Open Up the Windows

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Daniel 6:10

Real prayer comes not from gritting our teeth, but from falling in love. The story is told around Washington about former presidential assistant Bill Moyers, who has a strong Baptist heritage and is presently a popular political commentator. Moyers was giving thanks at a lunch with President Johnson.
His prayer was interrupted by the President, who said, “Speak up, I can’t hear you.” Muttered Moyers, “I wasn’t speaking to you, Mr. President.”

Jesus said, when you pray, do not be like the hypocrites, for they love to pray standing in the synagogues and on the street corners to be seen by men. I tell you the truth, they have received their reward in full. But when you pray, go into your room, close the door and pray to your Father, who is unseen. Then your Father, who sees what is done in secret, will reward you. And when you pray, do not keep on babbling like pagans, for they think they will be heard because of their many words. Do not be like them, for your Father knows what you need before you ask him.

Dwight L. Moody had a practical mind that never let a meeting get out of hand. Long public prayers particularly irritated him. Once he told his song leader, Sankey, “Lead us in a hymn while our brother is finishing his prayer.”

There are three rules about a prayer life if you want God’s blessing. Now when Daniel learned that the decree had been published, he went home to his upstairs room where the windows opened toward Jerusalem. RULE 1: We must not let anything shut down our prayer life with God. Daniel knew that it was a foolish decree that Darius had made. Daniel knew that there were those who were trying to destroy him. The easy solution would have been to “give in” and go along with the majority. Even though Daniel knows that it is against the law, he is going to be disobedient! Darius is not a god and Daniel will not pray to what would constitute an idol. Daniel will not stop talking to his God.

Jesus’ disciples were hungry and began to pick some heads of grain and eat them. When the Pharisees saw this, they said to him, “Look! Your disciples are doing what is unlawful on the Sabbath.” He answered, “Haven’t you read what David did when he and his companions were hungry? He entered the house of God, and he and his companions ate the consecrated bread-which was not lawful for them to do, but only for the priests. For the Son of Man is Lord of the Sabbath.” Even with the windows open and his voice heard on the city streets, Daniel is going to pray.

Three times a day he got down on his knees and prayed….RULE 2: Prayer should become a routine part of every day. Anything of importance must be a part of a daily routine. Prayer isn’t just when we are in difficult times – if it is, that says something about our relationship with God. If God is only a second thought in the course of the day, that says something about our closeness to God.

…giving thanks to his God, just as he had done before. RULE 3: The style of our prayers tell a lot about the content of our hearts. The Hasidic Jews tell the wonderful story of Morris Meltzer who went to his rabbi and said: “Rabbi, my wife is going to have a baby. It’s our first child and my Lily isn’t so young.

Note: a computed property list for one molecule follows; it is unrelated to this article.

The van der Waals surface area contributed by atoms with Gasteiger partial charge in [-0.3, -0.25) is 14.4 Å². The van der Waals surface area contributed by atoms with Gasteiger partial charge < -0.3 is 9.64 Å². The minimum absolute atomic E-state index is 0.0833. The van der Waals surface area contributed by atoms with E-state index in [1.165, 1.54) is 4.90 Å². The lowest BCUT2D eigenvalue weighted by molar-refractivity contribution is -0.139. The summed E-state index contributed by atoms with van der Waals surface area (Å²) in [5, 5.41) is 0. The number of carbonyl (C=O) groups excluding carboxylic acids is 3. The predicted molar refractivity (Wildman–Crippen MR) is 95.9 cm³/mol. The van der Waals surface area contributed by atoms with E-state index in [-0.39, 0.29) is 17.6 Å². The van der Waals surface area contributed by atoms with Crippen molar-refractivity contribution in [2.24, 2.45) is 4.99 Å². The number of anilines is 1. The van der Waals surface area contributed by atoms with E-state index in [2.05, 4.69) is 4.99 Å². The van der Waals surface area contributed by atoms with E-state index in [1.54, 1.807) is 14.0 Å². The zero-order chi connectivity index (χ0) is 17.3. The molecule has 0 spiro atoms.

When she goes into labor at our home would you make a special prayer for her?” The Rabbi said, “I’ll do more than that! I’ll come to your house with nine other men to form a minyan and we will pray for her together.” When the labor pains began, Meltzer telephoned the doctor and the rabbi. The doctor came and ran upstairs to the bedroom — the rabbi and the nine men stayed downstairs and began to pray vigorously. Morris sat outside the bedroom and waited. Suddenly the cries of a baby were heard and the doctor stuck his head outside the door and announced: “It’s a boy!” Morris ran to the head of the stairs and yelled down to the swaying men below: “It’s a boy!” They stopped praying — and the men cried out “Mazel tov!” “Congratulations!” The rabbi cried out: “Blessed be the God of Israel!” Then they went back to praying, and Morris went back to the bedroom door, when almost immediately the doctor stuck his head outside the door again and said: “It’s a girl! Twins!” Morris ran to the stairs and yelled: “Another baby! It’s a girl! I have twins!” “Mazel Tov,” shouted the men. “Blessed be the God of Israel,” said the Rabbi. And they went back to praying again. Back to the bedroom door went Morris. The doctor peeked his head outside the door and said: “Another boy!” Morris said: “What? Another boy — triplets!” Morris ran to the stairway and yelled down to the rabbi and the other men: “Hey, all you people down there… STOP praying!”

For Daniel, prayer is worship. To talk to God is more than conversation, it is worship! “Giving thanks” the Bible says.

One day in Lucerne, Switzerland, a man went up to the summit of Mount Pilatus in a cable car operated by hydraulic power. As he ascended, he marveled at the miracles of modern engineering. More than halfway up, his attention was caught by a waterfall. The water poured down the mountainside. If the railway symbolized modern science, then that waterfall was the symbol of primitive nature. “What a contrast!” he thought. Then it suddenly occurred to him that the waterfall was not a contrast but a complement. It was the source of that hydraulic power. It was the force of that water that was driving him up. So it is with prayer. The power that takes us up to God is the same power that comes from God.

2 thoughts on “Open Up the Windows

  1. Linda Watson

    As an OB nurse, I chuckled after reading about Meltzer and his triplets. Before ultrasound was used routinely, there were many times we were surprised by twins. Linda W.

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